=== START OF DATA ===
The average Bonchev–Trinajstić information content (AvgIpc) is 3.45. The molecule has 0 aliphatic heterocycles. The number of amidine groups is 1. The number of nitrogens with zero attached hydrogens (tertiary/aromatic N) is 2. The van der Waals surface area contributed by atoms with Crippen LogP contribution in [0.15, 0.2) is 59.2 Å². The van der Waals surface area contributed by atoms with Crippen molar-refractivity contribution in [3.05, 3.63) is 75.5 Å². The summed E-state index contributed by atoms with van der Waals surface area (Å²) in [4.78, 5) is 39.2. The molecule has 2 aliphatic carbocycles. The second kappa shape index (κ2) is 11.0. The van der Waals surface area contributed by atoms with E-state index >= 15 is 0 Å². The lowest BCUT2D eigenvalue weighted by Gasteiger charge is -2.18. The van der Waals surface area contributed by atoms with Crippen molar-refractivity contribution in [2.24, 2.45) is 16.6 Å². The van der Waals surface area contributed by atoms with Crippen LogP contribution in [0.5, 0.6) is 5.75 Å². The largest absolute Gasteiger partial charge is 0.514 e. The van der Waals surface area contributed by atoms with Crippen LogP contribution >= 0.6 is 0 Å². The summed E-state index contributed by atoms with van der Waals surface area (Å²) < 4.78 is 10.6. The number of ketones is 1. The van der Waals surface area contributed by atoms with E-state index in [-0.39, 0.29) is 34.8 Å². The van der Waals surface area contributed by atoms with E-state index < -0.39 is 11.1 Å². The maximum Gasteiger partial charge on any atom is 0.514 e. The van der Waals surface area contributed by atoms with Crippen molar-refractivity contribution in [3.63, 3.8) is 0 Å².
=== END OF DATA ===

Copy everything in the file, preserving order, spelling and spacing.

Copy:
The average Bonchev–Trinajstić information content (AvgIpc) is 3.45. The molecule has 0 aliphatic heterocycles. The number of amidine groups is 1. The number of nitrogens with zero attached hydrogens (tertiary/aromatic N) is 2. The van der Waals surface area contributed by atoms with Crippen LogP contribution in [0.15, 0.2) is 59.2 Å². The van der Waals surface area contributed by atoms with Crippen molar-refractivity contribution in [3.05, 3.63) is 75.5 Å². The summed E-state index contributed by atoms with van der Waals surface area (Å²) in [4.78, 5) is 39.2. The molecule has 2 aliphatic carbocycles. The second kappa shape index (κ2) is 11.0. The van der Waals surface area contributed by atoms with E-state index >= 15 is 0 Å². The lowest BCUT2D eigenvalue weighted by Gasteiger charge is -2.18. The van der Waals surface area contributed by atoms with Crippen molar-refractivity contribution in [2.24, 2.45) is 16.6 Å². The van der Waals surface area contributed by atoms with Crippen LogP contribution in [0.5, 0.6) is 5.75 Å². The largest absolute Gasteiger partial charge is 0.514 e. The van der Waals surface area contributed by atoms with Crippen LogP contribution >= 0.6 is 0 Å². The summed E-state index contributed by atoms with van der Waals surface area (Å²) < 4.78 is 10.6. The number of ketones is 1. The van der Waals surface area contributed by atoms with E-state index in [-0.39, 0.29) is 34.8 Å². The van der Waals surface area contributed by atoms with E-state index < -0.39 is 11.1 Å². The maximum Gasteiger partial charge on any atom is 0.514 e. The van der Waals surface area contributed by atoms with Crippen molar-refractivity contribution in [3.63, 3.8) is 0 Å².